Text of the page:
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How do FM Antennas Work

Read on to know how FM Antennas work.
Omkar Phatak Sep 26, 2018
Antennas make telecommunication possible. They can be any piece of metal, that respond to incoming waves, with electrical signal generation and also transmit signals.
If you are the kind of person who likes experimenting and building things on your own, then building an FM antenna will be an enjoyable experience.

Working Explained

An antenna is a type of transducer, which can create electric currents, in response to the reception of electromagnetic waves (receptor function) and create an electromagnetic output, in response to conducting electric current (transmitter function).
Precisely, any antenna is an arrangement of metal conductors. When an alternating current passes through it, the electric field associated with it, changes. This changing electric field creates a magnetic field, and the changing magnetic field creates an electric field back again. This is how an electromagnetic wave is created and transmitted by an antenna.
This is how a signal gets transmitted. During reception of an incoming electromagnetic wave, the exact reverse of the above phenomenon occurs. The incoming electromagnetic wave creates an alternating electric current inside the antenna, in response. This is exactly how an FM antenna works.
It creates an alternating current output, in response to an incoming frequency modulated (FM) electromagnetic signal. However, you cannot simply take any random piece of metal of any length and create such an antenna. There are certain design considerations and rules that need to be taken care of.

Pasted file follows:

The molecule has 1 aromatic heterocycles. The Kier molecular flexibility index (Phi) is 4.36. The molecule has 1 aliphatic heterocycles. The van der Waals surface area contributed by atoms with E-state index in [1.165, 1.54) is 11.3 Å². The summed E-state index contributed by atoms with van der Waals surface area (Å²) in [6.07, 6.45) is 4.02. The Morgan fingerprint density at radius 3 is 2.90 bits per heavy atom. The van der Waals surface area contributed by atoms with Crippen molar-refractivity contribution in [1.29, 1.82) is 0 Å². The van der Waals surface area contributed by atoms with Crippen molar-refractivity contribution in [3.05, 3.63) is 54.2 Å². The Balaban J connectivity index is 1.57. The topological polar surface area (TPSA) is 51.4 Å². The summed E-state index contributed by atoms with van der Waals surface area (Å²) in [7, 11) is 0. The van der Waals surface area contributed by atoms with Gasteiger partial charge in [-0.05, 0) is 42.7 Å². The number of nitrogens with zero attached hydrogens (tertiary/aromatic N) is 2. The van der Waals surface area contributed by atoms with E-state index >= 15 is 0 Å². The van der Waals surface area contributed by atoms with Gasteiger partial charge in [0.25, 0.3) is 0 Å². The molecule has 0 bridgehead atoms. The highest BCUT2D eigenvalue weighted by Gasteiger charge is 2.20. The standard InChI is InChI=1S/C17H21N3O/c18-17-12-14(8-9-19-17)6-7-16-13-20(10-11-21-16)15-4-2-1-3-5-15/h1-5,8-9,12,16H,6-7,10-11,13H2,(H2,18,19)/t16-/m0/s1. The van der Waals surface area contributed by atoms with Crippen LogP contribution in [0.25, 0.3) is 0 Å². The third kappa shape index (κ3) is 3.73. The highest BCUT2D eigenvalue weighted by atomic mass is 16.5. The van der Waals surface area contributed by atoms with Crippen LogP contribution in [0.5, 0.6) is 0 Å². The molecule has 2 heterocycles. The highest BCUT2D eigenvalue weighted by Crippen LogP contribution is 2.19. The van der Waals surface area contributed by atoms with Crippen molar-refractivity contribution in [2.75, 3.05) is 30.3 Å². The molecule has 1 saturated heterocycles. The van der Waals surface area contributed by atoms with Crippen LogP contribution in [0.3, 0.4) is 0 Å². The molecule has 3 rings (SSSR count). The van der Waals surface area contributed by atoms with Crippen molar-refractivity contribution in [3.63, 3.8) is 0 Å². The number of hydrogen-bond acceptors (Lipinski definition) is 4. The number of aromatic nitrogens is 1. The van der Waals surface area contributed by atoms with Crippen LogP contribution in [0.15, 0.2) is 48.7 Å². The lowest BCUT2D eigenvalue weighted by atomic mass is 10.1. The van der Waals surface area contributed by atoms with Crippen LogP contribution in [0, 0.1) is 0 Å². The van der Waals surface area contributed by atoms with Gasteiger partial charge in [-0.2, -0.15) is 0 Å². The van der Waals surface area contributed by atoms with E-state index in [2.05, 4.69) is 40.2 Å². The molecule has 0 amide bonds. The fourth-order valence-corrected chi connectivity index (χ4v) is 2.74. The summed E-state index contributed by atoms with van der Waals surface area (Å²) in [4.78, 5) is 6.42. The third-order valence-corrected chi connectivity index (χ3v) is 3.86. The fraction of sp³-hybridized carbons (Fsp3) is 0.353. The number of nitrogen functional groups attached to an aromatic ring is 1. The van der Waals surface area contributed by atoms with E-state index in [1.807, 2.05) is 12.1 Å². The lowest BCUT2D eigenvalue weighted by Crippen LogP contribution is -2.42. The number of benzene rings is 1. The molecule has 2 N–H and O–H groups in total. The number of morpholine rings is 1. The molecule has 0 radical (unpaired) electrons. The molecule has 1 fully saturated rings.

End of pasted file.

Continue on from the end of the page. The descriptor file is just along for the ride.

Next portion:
Design Considerations

There are the rules that will help you in deciding the dimensions and design of your antenna. Its length must be comparable to the wavelength dimensions of the incoming FM radio signal.
Divide the speed of light (3 x 108 m/s), by the frequency of the wave in Hertz. The resultant, is the wavelength of the wave in meters. Your antenna should have a length, comparable to it. So, decide on the FM station frequencies that you intend to tune into and calculate the length of the antenna, in accordance to the wavelength of the tuning frequency.
The FM band extends from 88 MHz to 108 MHz in North America. So, the length range for your antenna, theoretically extends from 2.77 m to 3.4 m. So, its dimensions should be comparable to this size, but they need not be, of the exact same size.
One important parameter in the design is the gain it offers. It is the measure of how strong a signal, an antenna can generate, in response to a received signal. FM signals are in the VHF (Very High Frequency) range and, therefore, they can only be received if the antenna is within line of sight, which is about 30 miles from the broadcasting point.
This brings in one more design aspect, that should be taken into consideration. It is that of directionality. Your antenna needs to be designed in such a way that it can catch FM signals from a particular direction, more strongly.
A directional one is a requirement, when the signal strength in your area is not that strong. If the strength is strong enough, then an omnidirectional antenna, with no preferred direction, should do the trick.


An antenna is like a net, which is designed to catch a particular type of 'frequency' fish. It has to be the right size and laid out right. All you need, to build an FM antenna is insulated wire, 300 ohm ribbon feeder cable to connect antenna to the radio, some insulator rods (wood or plastic), and sticky tape.
The quality of the reception of signal will highly depend on the geometry of the arrangement of the insulated wire, on the insulated rods. There are a number of effective designs for the same.

Unidirectional Dipole

When FM signal is directed from one general direction, a unidirectional dipole antenna design is the best. It consists of two wire elements, placed collinear to each other.

Crossed Dipole

This consists of a square shaped conducting wire, that is arranged in a central insulator cross. It's omnidirectional but has a low gain.

Multi-Element Arrays

These are antennas with multiple conductor elements, that are mounted parallel on a conductor. An example is the Yagi antenna, often used for television reception. This type of antenna is highly directional and provides a high gain. They are well-suited when the FM sources are far away from your home.

Half Wave Vertical

This consists of a single piece of vertical wire, that is about half the wavelength of the FM signal, to be tuned.
Try designing the antenna, as designing your own stuff is not only a lot of fun, but you get to learn a lot in the process.